As the vibrancy of Utah's information technology sector gains increasing prominence in the national press, it's worth reviewing the reasons for its success — and watching out for ways to keep our state from sabotaging itself.
The emerging Utah formula for tech sector success is: "Entrepreneurship plus an educated workforce, plus venture capital, equals a sustainable environment for economic growth," I wrote in an October column.
Last week, two national studies highlighted the strength and diversity of the Utah economy. One, from the Brookings Institution's Metropolitan Policy Program, ranked Provo No. 12, Ogden No. 14 and Salt Lake No. 15 in U.S. cities generating "advanced industries" jobs.
The other report, from the U.S. Chamber of Commerce Foundation, ranked Utah third for economic growth (after North Dakota and Texas). But it was the only state to place in the top 10 for all the study's categories: talent pipeline, exports, entrepreneurship, business climate and infrastructure.
Just as significant is the on-the-ground evidence visible at last weekend's StartSLC, an entrepreneurship and startup festival attracting more than 4,000 people.
Organized by Beehive Startups — itself a new publication chronicling the growth of the high-tech industry — the event was a coming-of-age party for the tech industry in Utah. In a weekend with more than 66 keynotes and panel discussion, the highlight was the "pitch competition" before a panel of 10 judges.
Like the hit ABC television show "Shark Tank," a pitch competition has real life entrepreneurs trying to get those with the money to value their company and invest to move it to the next stage.
Unlike pitch competitions anchored by a wealthy individual or foundation, StartSLC was pure Utah-collaborative: Each of 10 venture funds ponied up $25,000 and joined the panel of judges.
Taking home the biggest purse from the Jan. 31 contest was the Orem-based Vidi Action Gear, which won a total of $200,000. The company makes a cheaper and stylish version of the action camera popularized by GoPro.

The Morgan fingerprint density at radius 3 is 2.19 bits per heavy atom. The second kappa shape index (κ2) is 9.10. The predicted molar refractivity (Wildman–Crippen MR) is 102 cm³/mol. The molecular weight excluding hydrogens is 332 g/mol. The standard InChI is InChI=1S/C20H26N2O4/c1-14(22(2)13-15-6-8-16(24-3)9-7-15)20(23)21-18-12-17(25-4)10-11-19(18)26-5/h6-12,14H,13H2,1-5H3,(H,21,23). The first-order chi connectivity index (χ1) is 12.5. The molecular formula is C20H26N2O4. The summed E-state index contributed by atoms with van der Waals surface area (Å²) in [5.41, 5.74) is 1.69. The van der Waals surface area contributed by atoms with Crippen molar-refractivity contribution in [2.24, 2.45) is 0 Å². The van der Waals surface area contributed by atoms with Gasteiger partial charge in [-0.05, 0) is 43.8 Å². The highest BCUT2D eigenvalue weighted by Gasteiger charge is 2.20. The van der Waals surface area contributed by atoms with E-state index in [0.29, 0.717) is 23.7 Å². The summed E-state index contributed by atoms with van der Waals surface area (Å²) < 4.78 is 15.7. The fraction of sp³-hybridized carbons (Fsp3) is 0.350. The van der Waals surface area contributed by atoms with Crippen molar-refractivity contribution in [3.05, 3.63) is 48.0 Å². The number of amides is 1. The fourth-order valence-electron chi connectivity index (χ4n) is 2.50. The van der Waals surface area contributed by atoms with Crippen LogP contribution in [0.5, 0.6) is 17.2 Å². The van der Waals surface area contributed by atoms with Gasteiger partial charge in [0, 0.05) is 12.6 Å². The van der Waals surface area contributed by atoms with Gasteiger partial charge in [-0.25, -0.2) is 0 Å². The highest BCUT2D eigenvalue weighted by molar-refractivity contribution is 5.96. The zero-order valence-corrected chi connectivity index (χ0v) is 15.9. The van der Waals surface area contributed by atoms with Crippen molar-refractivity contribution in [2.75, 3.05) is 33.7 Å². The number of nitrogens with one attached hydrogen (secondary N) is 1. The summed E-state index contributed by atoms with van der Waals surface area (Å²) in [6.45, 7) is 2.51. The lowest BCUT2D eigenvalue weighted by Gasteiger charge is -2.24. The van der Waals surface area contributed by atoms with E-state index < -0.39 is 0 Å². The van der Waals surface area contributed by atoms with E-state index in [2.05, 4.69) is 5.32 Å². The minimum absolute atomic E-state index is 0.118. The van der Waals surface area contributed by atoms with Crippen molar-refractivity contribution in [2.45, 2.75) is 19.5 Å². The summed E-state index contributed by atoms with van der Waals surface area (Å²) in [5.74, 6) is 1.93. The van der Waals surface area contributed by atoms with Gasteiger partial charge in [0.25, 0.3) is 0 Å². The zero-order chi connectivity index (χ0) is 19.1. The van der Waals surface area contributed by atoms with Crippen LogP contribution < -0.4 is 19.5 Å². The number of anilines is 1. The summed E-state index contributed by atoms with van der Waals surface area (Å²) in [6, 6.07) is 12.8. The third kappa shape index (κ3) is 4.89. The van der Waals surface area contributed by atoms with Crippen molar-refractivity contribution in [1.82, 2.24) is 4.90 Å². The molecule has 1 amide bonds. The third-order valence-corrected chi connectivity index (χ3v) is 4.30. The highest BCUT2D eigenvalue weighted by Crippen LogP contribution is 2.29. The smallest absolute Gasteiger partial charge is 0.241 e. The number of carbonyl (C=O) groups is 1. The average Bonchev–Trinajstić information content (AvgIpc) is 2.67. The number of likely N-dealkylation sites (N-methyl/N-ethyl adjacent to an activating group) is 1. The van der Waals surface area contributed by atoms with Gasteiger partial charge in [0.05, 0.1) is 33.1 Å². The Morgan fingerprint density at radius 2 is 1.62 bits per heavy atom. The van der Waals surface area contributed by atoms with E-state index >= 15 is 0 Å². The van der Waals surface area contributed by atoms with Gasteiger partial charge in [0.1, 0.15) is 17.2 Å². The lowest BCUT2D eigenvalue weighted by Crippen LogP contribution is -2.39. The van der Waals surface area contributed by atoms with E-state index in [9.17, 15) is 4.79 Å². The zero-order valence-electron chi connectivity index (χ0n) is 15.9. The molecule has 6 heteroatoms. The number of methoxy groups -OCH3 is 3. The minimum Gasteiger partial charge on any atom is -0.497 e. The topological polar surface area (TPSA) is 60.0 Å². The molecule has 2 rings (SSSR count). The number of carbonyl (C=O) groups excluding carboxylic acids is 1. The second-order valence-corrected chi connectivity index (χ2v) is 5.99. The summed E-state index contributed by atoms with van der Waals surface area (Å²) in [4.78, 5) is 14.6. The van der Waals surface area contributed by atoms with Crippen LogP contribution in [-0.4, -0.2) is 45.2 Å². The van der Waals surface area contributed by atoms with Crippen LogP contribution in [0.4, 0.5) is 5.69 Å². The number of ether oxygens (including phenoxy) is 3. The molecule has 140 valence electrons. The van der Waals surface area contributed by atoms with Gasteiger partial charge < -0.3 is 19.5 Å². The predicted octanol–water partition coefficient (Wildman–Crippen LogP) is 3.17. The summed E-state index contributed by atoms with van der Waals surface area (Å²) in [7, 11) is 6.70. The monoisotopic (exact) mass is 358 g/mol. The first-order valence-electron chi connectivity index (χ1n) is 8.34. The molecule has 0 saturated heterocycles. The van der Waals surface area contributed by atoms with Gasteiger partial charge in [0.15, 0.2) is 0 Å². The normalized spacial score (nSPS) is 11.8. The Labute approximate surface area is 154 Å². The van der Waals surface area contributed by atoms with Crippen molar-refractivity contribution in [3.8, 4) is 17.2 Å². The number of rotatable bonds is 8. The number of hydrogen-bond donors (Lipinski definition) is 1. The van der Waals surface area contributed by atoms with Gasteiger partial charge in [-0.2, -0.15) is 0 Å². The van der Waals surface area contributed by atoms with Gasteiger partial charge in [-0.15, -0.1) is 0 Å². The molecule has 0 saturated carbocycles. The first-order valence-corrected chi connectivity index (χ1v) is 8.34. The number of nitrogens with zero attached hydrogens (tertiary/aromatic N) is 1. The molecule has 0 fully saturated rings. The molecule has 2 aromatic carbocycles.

As quoted in Beehive Startups, Vidi's Spencer Taylor discussed the problem that animated him: “People have frustrations with GoPro. People have frustrations with the people who use GoPro. Skaters and snowboarders kind of have a chip on their shoulder, they’re not the rich kids. So we realized we could cozy up to these guys and create a brand/ecosystem that would resonate with them.”
Entrepreneurs, in other words, see the world’s problems and try to find solutions. Vidi believed GoPro was alienating a key market segment — snowboarders — which it knows well by virtue of living at the edge of Utah's slopes.
Another entrepreneur speaking at StartSLC who also tried to solve an ever-present problem is Parker Conrad, CEO of the online human resource and insurance brokerage company Zenefits. Yet late last year Zenefits was targeted by the Utah Insurance Commissioner. Fortunately, Rep. John Knotwell has introduced HB141 in the Utah Legislature in order to address the argument that free online HR services constitute a "rebate" under insurance law.
After giving a rousing keynote address on Friday, Conrad sat down with me to discuss the company’s past and future. Originally from the New York area, Zenefits is Conrad’s second try at entrepreneurship. His first company "was never very successful" and was "constantly changing" its mission in the financial services arena.
What did he take from the experience? A "deep resentment" about having to handle scores of human resource systems: Payroll, time and attendance, vacation, stock options, etc. Thus was born the idea of a one-stop shop for HR paperwork without the paper.
Based in San Francisco, Zenefits opened its doors in May 2013. It had 15 employees and $1 million in annually adjusted revenue at the start of 2014. It had 600 employees and $20 million in annually adjusted revenue at the end of 2014.
Its growth is forcing it beyond San Francisco. And until Utah opened its investigation of the company, Zenefits was considering locating in Salt Lake City. "We ended up going to Phoenix instead," said Conrad.
Their new Arizona office will encompass 94,000 square feet of space by mid-2015, and ultimately employ 1,300 people in positions ranging from HR specialists, account management, to sales and client support — jobs that Conrad said could pay from $50,000 to $100,000 annually.
The numbers of jobs, startups, and venture capital in the state support the hype behind a burgeoning Utah tech industry. Whether from home-grown startups or Silicon Valley refugees, the sector has indeed reached a critical mass of sustainability. This is all great news for the state — if we can can keep it.